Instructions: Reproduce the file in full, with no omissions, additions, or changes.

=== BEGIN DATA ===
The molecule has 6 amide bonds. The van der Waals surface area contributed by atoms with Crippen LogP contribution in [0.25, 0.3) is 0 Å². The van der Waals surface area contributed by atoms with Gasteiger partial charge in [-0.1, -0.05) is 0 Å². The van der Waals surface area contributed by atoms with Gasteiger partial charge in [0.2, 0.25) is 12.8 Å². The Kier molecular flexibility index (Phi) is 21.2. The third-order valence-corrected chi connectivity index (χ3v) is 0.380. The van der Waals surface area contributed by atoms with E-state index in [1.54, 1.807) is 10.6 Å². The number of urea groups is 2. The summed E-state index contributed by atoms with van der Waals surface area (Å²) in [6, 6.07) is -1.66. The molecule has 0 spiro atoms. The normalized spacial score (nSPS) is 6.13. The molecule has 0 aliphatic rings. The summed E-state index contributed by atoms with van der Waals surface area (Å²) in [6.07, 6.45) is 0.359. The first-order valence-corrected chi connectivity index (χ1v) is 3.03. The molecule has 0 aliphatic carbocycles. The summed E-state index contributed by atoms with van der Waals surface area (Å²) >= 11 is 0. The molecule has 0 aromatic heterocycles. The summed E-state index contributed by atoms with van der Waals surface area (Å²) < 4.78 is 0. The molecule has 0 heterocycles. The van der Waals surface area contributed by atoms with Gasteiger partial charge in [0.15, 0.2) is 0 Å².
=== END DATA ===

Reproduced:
The molecule has 6 amide bonds. The van der Waals surface area contributed by atoms with Crippen LogP contribution in [0.25, 0.3) is 0 Å². The van der Waals surface area contributed by atoms with Gasteiger partial charge in [-0.1, -0.05) is 0 Å². The van der Waals surface area contributed by atoms with Gasteiger partial charge in [0.2, 0.25) is 12.8 Å². The Kier molecular flexibility index (Phi) is 21.2. The third-order valence-corrected chi connectivity index (χ3v) is 0.380. The van der Waals surface area contributed by atoms with E-state index in [1.54, 1.807) is 10.6 Å². The number of urea groups is 2. The summed E-state index contributed by atoms with van der Waals surface area (Å²) in [6, 6.07) is -1.66. The molecule has 0 spiro atoms. The normalized spacial score (nSPS) is 6.13. The molecule has 0 aliphatic rings. The summed E-state index contributed by atoms with van der Waals surface area (Å²) in [6.07, 6.45) is 0.359. The first-order valence-corrected chi connectivity index (χ1v) is 3.03. The molecule has 0 aliphatic carbocycles. The summed E-state index contributed by atoms with van der Waals surface area (Å²) >= 11 is 0. The molecule has 0 aromatic heterocycles. The summed E-state index contributed by atoms with van der Waals surface area (Å²) < 4.78 is 0. The molecule has 0 heterocycles. The van der Waals surface area contributed by atoms with Gasteiger partial charge in [0.15, 0.2) is 0 Å².